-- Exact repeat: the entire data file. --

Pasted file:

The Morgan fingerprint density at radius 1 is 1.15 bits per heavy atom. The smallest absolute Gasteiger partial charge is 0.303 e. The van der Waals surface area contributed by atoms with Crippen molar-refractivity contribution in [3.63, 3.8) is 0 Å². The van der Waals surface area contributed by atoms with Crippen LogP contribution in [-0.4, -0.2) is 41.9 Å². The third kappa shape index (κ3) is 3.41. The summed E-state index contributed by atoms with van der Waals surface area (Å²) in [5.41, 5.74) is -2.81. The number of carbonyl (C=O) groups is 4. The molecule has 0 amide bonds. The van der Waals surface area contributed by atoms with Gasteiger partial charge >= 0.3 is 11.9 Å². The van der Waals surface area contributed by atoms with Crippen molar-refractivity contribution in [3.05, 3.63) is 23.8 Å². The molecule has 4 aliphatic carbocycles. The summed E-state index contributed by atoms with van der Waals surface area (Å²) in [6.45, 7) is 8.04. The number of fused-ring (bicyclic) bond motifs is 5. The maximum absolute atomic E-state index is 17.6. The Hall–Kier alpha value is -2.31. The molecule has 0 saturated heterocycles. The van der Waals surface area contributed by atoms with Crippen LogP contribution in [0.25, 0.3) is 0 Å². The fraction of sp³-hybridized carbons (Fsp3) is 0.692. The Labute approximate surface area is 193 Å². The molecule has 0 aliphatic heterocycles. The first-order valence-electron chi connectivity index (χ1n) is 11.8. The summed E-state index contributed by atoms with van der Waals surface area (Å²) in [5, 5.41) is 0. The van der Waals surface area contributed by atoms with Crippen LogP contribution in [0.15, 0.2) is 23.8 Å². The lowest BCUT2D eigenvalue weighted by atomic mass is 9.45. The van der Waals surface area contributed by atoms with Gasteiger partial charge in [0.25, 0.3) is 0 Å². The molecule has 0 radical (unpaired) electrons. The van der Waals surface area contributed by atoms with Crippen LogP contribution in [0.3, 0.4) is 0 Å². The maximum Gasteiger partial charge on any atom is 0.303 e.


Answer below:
The Morgan fingerprint density at radius 1 is 1.15 bits per heavy atom. The smallest absolute Gasteiger partial charge is 0.303 e. The van der Waals surface area contributed by atoms with Crippen molar-refractivity contribution in [3.63, 3.8) is 0 Å². The van der Waals surface area contributed by atoms with Crippen LogP contribution in [-0.4, -0.2) is 41.9 Å². The third kappa shape index (κ3) is 3.41. The summed E-state index contributed by atoms with van der Waals surface area (Å²) in [5.41, 5.74) is -2.81. The number of carbonyl (C=O) groups is 4. The molecule has 0 amide bonds. The van der Waals surface area contributed by atoms with Gasteiger partial charge >= 0.3 is 11.9 Å². The van der Waals surface area contributed by atoms with Crippen molar-refractivity contribution in [3.05, 3.63) is 23.8 Å². The molecule has 4 aliphatic carbocycles. The summed E-state index contributed by atoms with van der Waals surface area (Å²) in [6.45, 7) is 8.04. The number of fused-ring (bicyclic) bond motifs is 5. The maximum absolute atomic E-state index is 17.6. The Hall–Kier alpha value is -2.31. The molecule has 0 saturated heterocycles. The van der Waals surface area contributed by atoms with Crippen LogP contribution in [0.25, 0.3) is 0 Å². The fraction of sp³-hybridized carbons (Fsp3) is 0.692. The Labute approximate surface area is 193 Å². The molecule has 0 aliphatic heterocycles. The first-order valence-electron chi connectivity index (χ1n) is 11.8. The summed E-state index contributed by atoms with van der Waals surface area (Å²) in [5, 5.41) is 0. The van der Waals surface area contributed by atoms with Crippen LogP contribution in [0.15, 0.2) is 23.8 Å². The lowest BCUT2D eigenvalue weighted by atomic mass is 9.45. The van der Waals surface area contributed by atoms with Gasteiger partial charge in [0.25, 0.3) is 0 Å². The molecule has 0 radical (unpaired) electrons. The van der Waals surface area contributed by atoms with Crippen LogP contribution in [0.3, 0.4) is 0 Å². The maximum Gasteiger partial charge on any atom is 0.303 e.